Affirmative Development, not Affirmative Action
ast efforts to increase the participation and retention of underrepresented minority American students in science, math, engineering and technology (SMET) fields have succeeded only minimally, if at all, according to a report from the Center for Excellence and Equity in Education (CEEE) at Rice University, an EOT-PACI partner. The report analyzes the need for success in this area for the sake of the national economy and candidly concludes that most current efforts by academic institutions nationwide to this end are systemically broken, calling for broad structural changes. "Increasing the participation of underrepresented minorities is critical to the health of this country. No first-world nation can maintain the health of its economy or society when such a large part of its population remains outside all scientific and technological endeavors," reads a part of the report’s introduction.
Written by Richard Tapia, CEEE director and Rice’s Noah Harding Professor of Computational and Applied Mathematics, and Cynthia Lanius, CEEE executive director and former mathematics teacher, the report was originally presented last year at the National Institute for Science Education Forum on Diversity and Equity Issues in Mathematics and Science Education. Tapia and Lanius base their conclusions on both data and a combined 35-years of working in K-12 and higher education with underrepresented minority students. In the report, Underrepresented Minority Achievement and Course Taking–The Kindergarten-Graduate Continuum, Tapia and Lanius note that a 1999 Computer Technology Industry Association study revealed that a shortage of information technology (IT) staffers is costing U.S. companies billions per year.
"Underrepresentation has never been a threat to science or mathematics, because when we need more scientists or mathematicians, we import them, and science and mathematics lives on. That’s the way that we, as a nation, have dealt for decades with SMET shortages," concludes the report. "Yet now our quick-fix importation strategy fails us. We can’t possibly import fast enough to solve our IT shortages."
Among its findings, the report undertakes a critical examination of the emphasis on SAT scores as college admissions criteria. Higher score ranges tend to include fewer female and minority students who may have comparable or superior other qualifications to non-minority students with higher scores, a relative disparity that increases in ranges approaching perfect 1600 scores.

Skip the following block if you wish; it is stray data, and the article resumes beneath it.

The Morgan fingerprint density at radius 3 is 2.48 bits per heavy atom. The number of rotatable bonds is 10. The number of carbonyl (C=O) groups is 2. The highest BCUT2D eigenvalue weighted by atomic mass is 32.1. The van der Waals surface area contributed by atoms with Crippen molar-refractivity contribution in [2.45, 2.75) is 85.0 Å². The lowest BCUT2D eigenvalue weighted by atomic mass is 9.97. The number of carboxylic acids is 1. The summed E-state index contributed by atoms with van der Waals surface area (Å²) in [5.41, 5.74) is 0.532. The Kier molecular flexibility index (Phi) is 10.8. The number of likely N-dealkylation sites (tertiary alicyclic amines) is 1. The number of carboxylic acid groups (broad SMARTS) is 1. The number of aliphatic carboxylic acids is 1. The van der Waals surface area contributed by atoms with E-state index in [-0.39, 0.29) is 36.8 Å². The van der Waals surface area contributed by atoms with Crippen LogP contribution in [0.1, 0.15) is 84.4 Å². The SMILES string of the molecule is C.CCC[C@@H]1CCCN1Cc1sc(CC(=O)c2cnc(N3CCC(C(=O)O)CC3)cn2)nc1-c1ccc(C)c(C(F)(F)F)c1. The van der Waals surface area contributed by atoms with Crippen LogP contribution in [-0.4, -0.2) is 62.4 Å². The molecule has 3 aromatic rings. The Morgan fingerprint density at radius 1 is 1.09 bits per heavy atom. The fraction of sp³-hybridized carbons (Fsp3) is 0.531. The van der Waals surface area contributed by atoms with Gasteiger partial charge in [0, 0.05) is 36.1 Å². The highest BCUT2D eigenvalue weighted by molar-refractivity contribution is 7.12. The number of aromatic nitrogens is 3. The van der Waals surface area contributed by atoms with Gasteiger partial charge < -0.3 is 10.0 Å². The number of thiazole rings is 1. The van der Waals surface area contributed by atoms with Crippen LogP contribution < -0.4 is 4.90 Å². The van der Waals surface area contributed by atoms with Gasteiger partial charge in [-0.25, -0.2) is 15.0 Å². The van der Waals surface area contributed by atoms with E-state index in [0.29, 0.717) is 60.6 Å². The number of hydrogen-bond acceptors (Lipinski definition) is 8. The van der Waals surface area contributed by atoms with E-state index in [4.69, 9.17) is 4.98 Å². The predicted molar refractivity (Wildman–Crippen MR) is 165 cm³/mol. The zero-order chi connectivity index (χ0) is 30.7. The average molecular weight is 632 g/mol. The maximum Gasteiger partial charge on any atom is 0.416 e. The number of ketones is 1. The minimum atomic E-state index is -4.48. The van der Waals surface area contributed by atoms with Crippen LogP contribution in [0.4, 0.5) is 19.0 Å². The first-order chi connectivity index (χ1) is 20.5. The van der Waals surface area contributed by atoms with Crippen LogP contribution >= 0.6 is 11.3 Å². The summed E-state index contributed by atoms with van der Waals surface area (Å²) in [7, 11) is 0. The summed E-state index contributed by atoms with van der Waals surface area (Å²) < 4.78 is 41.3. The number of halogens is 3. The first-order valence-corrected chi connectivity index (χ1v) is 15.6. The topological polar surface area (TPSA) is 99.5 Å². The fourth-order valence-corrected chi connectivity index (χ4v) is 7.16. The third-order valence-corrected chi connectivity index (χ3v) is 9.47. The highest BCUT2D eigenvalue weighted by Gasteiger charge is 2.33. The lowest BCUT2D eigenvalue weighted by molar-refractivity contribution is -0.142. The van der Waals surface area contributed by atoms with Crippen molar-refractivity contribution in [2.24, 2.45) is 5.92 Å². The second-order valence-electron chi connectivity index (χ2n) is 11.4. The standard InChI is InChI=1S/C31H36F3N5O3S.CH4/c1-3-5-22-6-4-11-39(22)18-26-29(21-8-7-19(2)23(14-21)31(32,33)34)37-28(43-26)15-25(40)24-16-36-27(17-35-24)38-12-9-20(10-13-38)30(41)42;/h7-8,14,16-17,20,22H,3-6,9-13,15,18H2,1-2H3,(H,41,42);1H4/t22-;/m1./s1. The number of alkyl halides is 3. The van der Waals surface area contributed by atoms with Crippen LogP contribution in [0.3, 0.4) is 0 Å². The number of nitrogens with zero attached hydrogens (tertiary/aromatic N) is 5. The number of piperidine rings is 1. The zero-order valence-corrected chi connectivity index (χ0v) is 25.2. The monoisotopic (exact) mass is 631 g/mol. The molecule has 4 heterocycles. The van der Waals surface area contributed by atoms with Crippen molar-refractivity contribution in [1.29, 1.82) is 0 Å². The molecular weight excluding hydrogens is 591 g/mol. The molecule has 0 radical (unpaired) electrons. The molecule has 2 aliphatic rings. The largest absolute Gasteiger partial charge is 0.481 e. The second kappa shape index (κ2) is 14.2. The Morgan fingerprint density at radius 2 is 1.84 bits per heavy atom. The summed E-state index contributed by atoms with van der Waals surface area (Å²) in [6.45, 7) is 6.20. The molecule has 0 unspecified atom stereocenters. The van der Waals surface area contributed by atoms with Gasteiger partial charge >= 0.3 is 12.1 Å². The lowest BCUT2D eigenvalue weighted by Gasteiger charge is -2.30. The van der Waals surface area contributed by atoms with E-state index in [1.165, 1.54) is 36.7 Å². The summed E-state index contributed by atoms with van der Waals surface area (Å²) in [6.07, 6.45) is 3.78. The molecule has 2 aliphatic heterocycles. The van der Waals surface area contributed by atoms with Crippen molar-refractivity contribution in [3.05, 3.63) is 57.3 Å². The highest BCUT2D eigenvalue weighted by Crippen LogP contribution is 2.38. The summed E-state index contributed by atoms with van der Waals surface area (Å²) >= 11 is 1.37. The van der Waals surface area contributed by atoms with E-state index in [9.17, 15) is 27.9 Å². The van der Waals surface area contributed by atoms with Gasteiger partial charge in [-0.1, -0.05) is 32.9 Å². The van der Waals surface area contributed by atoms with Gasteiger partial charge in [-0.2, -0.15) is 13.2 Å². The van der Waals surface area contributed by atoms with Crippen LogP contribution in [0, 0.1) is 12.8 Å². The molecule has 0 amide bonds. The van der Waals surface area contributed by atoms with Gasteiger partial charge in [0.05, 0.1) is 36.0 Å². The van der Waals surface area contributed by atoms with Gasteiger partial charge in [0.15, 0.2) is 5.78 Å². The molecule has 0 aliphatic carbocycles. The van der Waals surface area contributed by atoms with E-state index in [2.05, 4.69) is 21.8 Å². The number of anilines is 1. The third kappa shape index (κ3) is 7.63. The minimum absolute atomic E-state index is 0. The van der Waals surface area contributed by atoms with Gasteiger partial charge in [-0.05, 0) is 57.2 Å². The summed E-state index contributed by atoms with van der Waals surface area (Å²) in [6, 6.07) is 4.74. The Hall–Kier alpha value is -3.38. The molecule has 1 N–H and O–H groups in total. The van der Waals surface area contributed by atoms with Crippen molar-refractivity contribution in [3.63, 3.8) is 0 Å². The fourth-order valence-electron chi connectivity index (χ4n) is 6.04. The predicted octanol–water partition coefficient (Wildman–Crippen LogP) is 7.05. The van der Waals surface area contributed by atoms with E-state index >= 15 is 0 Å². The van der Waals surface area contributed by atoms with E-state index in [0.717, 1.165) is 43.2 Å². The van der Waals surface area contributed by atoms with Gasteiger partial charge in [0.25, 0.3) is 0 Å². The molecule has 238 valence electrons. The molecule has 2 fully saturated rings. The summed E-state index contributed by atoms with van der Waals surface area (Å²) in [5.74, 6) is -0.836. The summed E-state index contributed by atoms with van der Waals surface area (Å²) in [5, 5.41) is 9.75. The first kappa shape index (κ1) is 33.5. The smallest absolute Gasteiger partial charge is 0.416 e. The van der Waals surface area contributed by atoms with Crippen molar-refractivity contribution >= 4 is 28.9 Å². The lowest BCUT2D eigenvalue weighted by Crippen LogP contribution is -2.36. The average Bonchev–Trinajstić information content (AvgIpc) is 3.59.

"In addition to de-emphasizing SAT through broadening of criteria, we propose what we call a ‘threshold approach’ to its use. In this approach, universities will establish a certain minimum score deemed critical for success in that university. Then all scores above the minimum score are equal and will not be used to argue that one student is better than another," wrote Tapia and Lanius. The report examines Rice University’s experience with an informal threshold approach on SAT scores and concludes that no penalty in terms of student body performance is observed when overall academic records and other factors become more important than magnitude of SAT score above a certain level.
Affirmative Development, not Affirmative Action
The report notes that the national retention rate of underrepresented minority students in engineering is 36.5 percent based on an analysis of the entering freshman classes from 1991 to 1993 and graduating classes from 1996 to 1998. The corresponding rate of engineering non-minority students is 68.3 percent according to a National Action Council for Minorities in Engineering study, which characterized it this way: Imagine the first-day-of-class-look-to-your-left-and-right scenario. For non-minorities, one of the three won’t graduate as engineers. But for underrepresented minorities, two of the three won’t. The students graduate, but not as engineers. Given the precious few entering, this loss is debilitating.
Tapia and Lanius strongly argue that it is possible to effectively recruit and retain underrepresented minority students in a "post-affirmative action" environment. Tapia and Lanius propose, instead, the notion of affirmative development. "It is arguable that affirmative action was presumably a good idea that was a failure. It allowed schools and systems to get by with under-preparing its minority students," wrote Tapia and Lanius.
"We like the notion of ‘affirmative development’ where equity demands that you provide sufficient support for all groups to achieve at high levels. We’re concerned with the 10 percent solution (accepting the top 10 percent of all schools). Students are beginning to choose less rigorous schools so that they’ll fall into the top 10 percent, thus being less prepared for the college work once they get there." -EB